The bridge can be viewed from the Ponte della Paglia, named the Ponte dei Sospiri, the enclosed bridge is made of white limestone and was used by the authorities to send prisoners to the interrogation room in the New Prison from the palace. it was said that the convicts let out a sigh that could be heard when they were brought through this bridge, hence the name of the bridge. Now, it’s one of the most famous “Bridges of Sighs” across the world and you really can’t say you have been to Venice if you don’t stop by.

St Mark’s Clocktower

Or, Torre dell Orologio, is an elegantly decorated clock tower built in the 15th century. The Three Magi led by an angel emerges only twice a year; On top of the facade, is the symbol of Venice – a winged Lion of Aint Mark with the open book, accentuated by a blue background with gold stars.

Museo Correr

For a deeper understanding of the art and history of Venice, Museo Correr is one of the eleven civic museums run by the Municipal Council Board, with an art collection donated by several important Venetian families; from paintings, glass pieces, and bronzes.

Venice National Archaeological Museum

The Archaeological Museum is on the other end of the plaza, and it has a focus on Greek and Roman sculptures, ceramics, coins, and stones dating back to the 1st century BC. For those who are interested in antiques and history, this is a place that you don’t want to miss.

Royal Gardens

The garden is located on the opposite side of Doge’s Palaces, right by the water that it sometimes may be neglected as it was kept from the magnificent architecture of Saint Mark’s Square. It’s a green space designed by artist Antonio Canova, featuring a wooded grove and flowering greenhouse. It was not easy to construct a garden by the lagoon, and it was exclusive to the privileged in the past and it’s now re-opened to the public.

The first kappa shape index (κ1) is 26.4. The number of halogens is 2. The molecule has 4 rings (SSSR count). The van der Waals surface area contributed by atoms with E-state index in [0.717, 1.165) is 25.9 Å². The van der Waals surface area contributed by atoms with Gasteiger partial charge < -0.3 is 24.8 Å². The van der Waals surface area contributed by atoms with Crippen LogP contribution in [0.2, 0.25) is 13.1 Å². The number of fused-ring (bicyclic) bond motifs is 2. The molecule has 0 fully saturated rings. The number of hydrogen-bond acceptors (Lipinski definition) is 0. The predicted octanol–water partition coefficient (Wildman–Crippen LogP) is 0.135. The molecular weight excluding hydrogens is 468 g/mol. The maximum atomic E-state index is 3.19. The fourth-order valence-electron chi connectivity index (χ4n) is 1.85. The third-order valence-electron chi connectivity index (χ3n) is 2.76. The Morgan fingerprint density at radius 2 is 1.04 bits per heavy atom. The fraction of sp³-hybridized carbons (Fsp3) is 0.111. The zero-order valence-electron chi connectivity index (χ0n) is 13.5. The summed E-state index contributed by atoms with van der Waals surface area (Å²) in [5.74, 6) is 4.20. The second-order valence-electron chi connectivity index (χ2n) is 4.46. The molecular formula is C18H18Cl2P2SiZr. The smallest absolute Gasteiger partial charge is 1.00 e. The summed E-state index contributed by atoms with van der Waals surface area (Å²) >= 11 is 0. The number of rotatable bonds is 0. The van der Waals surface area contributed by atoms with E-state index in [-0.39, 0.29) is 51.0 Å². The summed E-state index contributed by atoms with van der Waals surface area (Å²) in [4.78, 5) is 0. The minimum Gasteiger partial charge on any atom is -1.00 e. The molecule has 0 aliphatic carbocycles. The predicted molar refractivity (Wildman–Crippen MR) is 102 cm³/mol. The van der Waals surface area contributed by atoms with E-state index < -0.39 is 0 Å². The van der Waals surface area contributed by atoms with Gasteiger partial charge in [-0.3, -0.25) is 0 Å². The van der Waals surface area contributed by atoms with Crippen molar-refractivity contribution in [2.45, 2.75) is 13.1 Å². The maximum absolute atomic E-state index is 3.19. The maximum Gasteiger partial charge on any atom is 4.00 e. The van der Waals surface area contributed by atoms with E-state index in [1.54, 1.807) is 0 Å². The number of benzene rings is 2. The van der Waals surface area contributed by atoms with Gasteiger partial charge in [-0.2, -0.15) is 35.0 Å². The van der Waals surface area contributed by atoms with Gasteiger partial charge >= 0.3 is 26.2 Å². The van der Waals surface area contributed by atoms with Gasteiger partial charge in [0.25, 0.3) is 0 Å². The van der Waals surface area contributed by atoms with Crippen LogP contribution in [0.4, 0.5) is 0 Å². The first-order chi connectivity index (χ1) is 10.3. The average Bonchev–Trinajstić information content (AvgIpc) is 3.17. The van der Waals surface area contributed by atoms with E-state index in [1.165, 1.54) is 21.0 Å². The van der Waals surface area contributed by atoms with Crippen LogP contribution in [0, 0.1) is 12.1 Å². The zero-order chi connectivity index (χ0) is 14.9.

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St Mark’s Basilica

St. Mark’s Basilica was built in the 9th century (then burnt down and restored a couple of times) and it’s one of my favorite and memorable cathedrals that I have seen in Europe and the resting place of Mark the Evangelist. The structure combined the building techniques of Roman, Byzantine, and Gothic. It’s a beautiful (and opulent) church with a golden interior and a sinking floor, I was walking on uneven ground (it has a great resemblance to the Hagia Sophia Museum in Istanbul!).

The Basilica was built in the 9th century, housing numerous sacred relics that were actually stolen by Venetian merchants, or collected from the Crusades. For example, one of the bodies of St. Mark the Evangelist, was one of the four Apostles, from Alexandria in Egypt. Nevertheless, the total area of mosaic on this basilica encompasses a total of 85,000 square feet – big enough to cover 1.5 American football fields. Look closely, the mosaic was even completed with gold that gave the building the glistening it needed.

Restoration work has been in place as it was sinking to the foundation of Venice on a lagoon; Notice that the floor in the basilica is uneven once you step in.

Check out more about my favorite cathedrals at the Top 16 Most Spectacular Cathedrals in the World!

Rialto Bridge

I have mentioned that there are four bridges across the Grand Canal and I have so far introduced three. The Rialto Bridge is my final spot on my walking tour. It’s a great place to view the Grand Canal, and many gift shops and souvenir stores are located in the area. Interestingly, this bridge was originally built as a wooden bridge – (quite the opposite of Ponte dell’Accademia) later modified as a marble bridge designed by Venetian architect Antonio da Ponte. Stores, hawkers, and stalls are everywhere but also beware of pickpockets.

I spent most of my time wandering around the key sights at the plaza, and there was already a lot of priceless and beautiful heritage and history to take in. I downloaded the podcast of Italy travel mp3 audio guides (ItalyGuides.it and It’s free!) which were amazing for me to know what to look at every step of my way. Once it was about time to leave the island, I walked my way back to the train station – but leave some time to explore the shops, galleries, traditional art, and canals on the way. 🙂